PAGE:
It should be noted that in a lot of cases, where the Board of Appeal in contrast to the examining division assessed that there was at least one non-notorious feature and remitted the case to the examining division, the examining division after having carried out a search for the non-notorious feature found prior art, that destroyed in the end novelty or inventive step of the application. On various decisions the Board of Appeal expressively emphasized that in taking this decision no assessment of any substantive issues of the case has been made (for example T 1515/07) or that the remisson of the case does not imply any statement or assumption on the prospect of success of the patent application in the examination process that will be continued (for example T 0823/08).

[1] Daniel Closa "Nov" ??? indicates in a presentation dated 23.11.2005 that some thousand of "no-searches" have been sent [by the EPO] in the last 4 years.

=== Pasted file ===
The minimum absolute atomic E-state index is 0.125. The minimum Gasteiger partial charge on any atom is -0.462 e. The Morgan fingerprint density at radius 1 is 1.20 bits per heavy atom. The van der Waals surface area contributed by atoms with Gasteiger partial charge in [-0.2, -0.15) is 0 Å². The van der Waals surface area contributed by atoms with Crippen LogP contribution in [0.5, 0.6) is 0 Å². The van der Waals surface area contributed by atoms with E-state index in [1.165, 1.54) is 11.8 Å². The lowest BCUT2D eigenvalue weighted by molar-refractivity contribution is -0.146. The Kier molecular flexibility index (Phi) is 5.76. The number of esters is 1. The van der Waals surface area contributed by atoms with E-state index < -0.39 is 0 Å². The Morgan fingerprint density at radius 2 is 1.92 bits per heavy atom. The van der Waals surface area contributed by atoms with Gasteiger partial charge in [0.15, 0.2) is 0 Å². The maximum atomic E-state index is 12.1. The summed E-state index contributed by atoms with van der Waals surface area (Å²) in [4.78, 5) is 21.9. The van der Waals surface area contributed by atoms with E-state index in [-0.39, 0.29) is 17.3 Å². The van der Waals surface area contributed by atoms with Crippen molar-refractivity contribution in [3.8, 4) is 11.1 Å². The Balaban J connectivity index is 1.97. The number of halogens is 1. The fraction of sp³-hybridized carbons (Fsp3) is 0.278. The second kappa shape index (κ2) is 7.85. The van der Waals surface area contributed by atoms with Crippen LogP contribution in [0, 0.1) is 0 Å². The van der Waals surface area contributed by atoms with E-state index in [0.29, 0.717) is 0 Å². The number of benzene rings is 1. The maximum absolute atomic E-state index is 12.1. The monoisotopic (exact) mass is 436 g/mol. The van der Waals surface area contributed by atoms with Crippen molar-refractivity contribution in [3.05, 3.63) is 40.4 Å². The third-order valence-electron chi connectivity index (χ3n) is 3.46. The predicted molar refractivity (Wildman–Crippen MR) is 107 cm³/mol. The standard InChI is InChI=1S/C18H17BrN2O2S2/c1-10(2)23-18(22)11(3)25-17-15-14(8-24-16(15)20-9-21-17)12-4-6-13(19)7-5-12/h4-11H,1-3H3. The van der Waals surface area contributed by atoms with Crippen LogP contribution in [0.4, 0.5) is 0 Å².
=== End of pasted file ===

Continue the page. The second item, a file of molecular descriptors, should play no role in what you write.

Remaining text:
[2] Daniel Closa states in his presentation "Communication under Rule 45 EPC (Non Search) in Directorates 1238 & 2221", dated 27/11/2003, that the problem of non-search is not directly related to business methods. However, the content of recently filed applications has changed dramatically due to the fact that in the US, it is now possible to have patents for application having very little (almost no) technical content. The same type of application is then filed in Europe and in particular at the EPO. Suddenly (May 2001-March 2002) the number of applications to be searched at the EPO in that field increased from 20 a month to 600 per month. 80% of these applications (in particular US-PCT) were drafted according to the US legal criteria, not [respecting criteria that comply with the European Patent Convention]. Daniel Closa argues that as it is of no value to the Public to spend a lot of time on searching applications which will, according to the present state of the [European Patent] law, never result in a European grant, it is logical to issue a communication of non-search.